4 Common Car Problems and How to Fix Them

We all encounter the occasional breakdown with our vehicles. Most of the time the repairs are simple, while others require help from a professional. In other cases, we can patch things up enough to get to a repair shop. These are four of the most common problems and some ideas on how to get through them.

4 Common Car Problems and How to Fix Them

Dead Battery

The automatic shutoff features on modern cars have prevented many dead batteries, but even the best technology can’t help a battery that has reached the end of its useful life. Whatever the cause of your dead battery, the first solution for most people is to get a jump start. A better option is to carry a rechargeable jump starter so that you don’t have to worry about finding another car or being able to reach it. Take the vehicle to a car repair shop as soon as possible to get the battery tested.

Flat Tire

This is a big inconvenience. A tire that has blown out or is completely flat should not be used at all. Instead, you should install your spare according to the directions in your owner’s manual. Note that the temporary tire has speed and distance limits. If the tire is low but not totally flat, you may be able to drive a few yards to a gas station to air it up, but it’s likely to go flat again.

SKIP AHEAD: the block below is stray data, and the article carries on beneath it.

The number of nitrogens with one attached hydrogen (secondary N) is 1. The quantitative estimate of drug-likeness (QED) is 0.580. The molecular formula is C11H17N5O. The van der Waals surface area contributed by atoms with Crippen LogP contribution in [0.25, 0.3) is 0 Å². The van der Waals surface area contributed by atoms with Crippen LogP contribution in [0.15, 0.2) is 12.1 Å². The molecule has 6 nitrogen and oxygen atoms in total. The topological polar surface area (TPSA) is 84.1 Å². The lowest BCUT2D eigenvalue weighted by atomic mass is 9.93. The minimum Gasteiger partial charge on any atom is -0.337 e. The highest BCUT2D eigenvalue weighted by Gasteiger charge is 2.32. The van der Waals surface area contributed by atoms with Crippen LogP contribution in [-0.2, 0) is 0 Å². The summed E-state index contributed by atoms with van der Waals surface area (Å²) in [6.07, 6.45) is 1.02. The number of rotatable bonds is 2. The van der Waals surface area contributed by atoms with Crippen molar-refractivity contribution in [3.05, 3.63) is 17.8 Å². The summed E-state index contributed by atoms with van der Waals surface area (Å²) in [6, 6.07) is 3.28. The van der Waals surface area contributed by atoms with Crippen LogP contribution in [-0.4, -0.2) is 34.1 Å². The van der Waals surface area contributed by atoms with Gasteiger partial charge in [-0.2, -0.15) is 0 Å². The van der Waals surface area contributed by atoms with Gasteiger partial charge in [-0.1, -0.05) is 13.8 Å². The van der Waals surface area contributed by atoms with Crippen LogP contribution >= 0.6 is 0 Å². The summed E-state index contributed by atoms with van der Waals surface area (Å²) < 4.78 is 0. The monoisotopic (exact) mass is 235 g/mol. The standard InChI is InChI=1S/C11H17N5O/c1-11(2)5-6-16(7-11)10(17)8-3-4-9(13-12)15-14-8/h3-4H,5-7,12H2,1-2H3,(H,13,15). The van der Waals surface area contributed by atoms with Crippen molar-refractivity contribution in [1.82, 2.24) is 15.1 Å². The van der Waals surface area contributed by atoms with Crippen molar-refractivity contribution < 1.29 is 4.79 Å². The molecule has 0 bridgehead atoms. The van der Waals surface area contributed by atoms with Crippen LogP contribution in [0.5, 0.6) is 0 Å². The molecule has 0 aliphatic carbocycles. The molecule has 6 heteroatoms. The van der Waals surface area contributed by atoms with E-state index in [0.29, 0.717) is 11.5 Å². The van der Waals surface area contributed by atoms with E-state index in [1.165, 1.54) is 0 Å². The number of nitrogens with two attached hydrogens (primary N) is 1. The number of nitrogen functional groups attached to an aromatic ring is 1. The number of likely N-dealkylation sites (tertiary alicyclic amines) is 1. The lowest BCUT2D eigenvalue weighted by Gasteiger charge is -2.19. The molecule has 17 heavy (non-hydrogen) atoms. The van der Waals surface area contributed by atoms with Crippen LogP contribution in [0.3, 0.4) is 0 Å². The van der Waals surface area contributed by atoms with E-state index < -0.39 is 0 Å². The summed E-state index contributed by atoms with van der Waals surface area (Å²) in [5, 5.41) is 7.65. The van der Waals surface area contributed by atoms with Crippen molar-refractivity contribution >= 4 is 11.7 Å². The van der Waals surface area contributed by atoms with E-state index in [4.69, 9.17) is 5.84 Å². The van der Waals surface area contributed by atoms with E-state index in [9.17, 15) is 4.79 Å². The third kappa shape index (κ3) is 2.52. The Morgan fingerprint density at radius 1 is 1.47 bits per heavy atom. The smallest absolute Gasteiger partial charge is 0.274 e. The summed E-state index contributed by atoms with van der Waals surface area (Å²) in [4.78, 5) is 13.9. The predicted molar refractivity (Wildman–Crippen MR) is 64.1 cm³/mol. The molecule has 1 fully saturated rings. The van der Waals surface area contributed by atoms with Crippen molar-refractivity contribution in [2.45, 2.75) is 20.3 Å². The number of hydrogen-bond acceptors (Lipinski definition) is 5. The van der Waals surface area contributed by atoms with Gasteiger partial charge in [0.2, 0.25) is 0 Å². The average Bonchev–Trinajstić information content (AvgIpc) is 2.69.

Out of Gas

It’s easy to guess wrong about how much further you can drive when your tank gets low. If you’ve sputtered to a stop on the side of the road, your only solution is to add more gas. Make sure you use an approved container (not a milk jug) and a funnel for safety. Once you’ve added more gas, start the car. It may take several seconds to clear the air from the lines and start. Once it’s running, go to a gas station immediately.

Overheated Radiator

Low antifreeze levels can lead to an unexpected and frightening burst of steam from under the hood. If this happens, pull off immediately and shut off the motor. Do not remove the radiator cap. The pressure and heat inside can cause serious burns. Instead, add coolant to the reservoir, or, if the engine has cooled for several hours, directly to the radiator. Get to a car repair shop immediately to diagnose the problem, making sure to watch the temperature as you drive.

Not every roadside breakdown is an easy DIY fix but being prepared for the simple ones can save you a lot of hassle and money.

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Author: Lizzie W

Lizzie Weakley is a freelance writer from Columbus, Ohio. In her free time, she enjoys the outdoors and walks in the park with her three-year-old husky, Snowball. You can find her on Twitter @LizzieWeakley.

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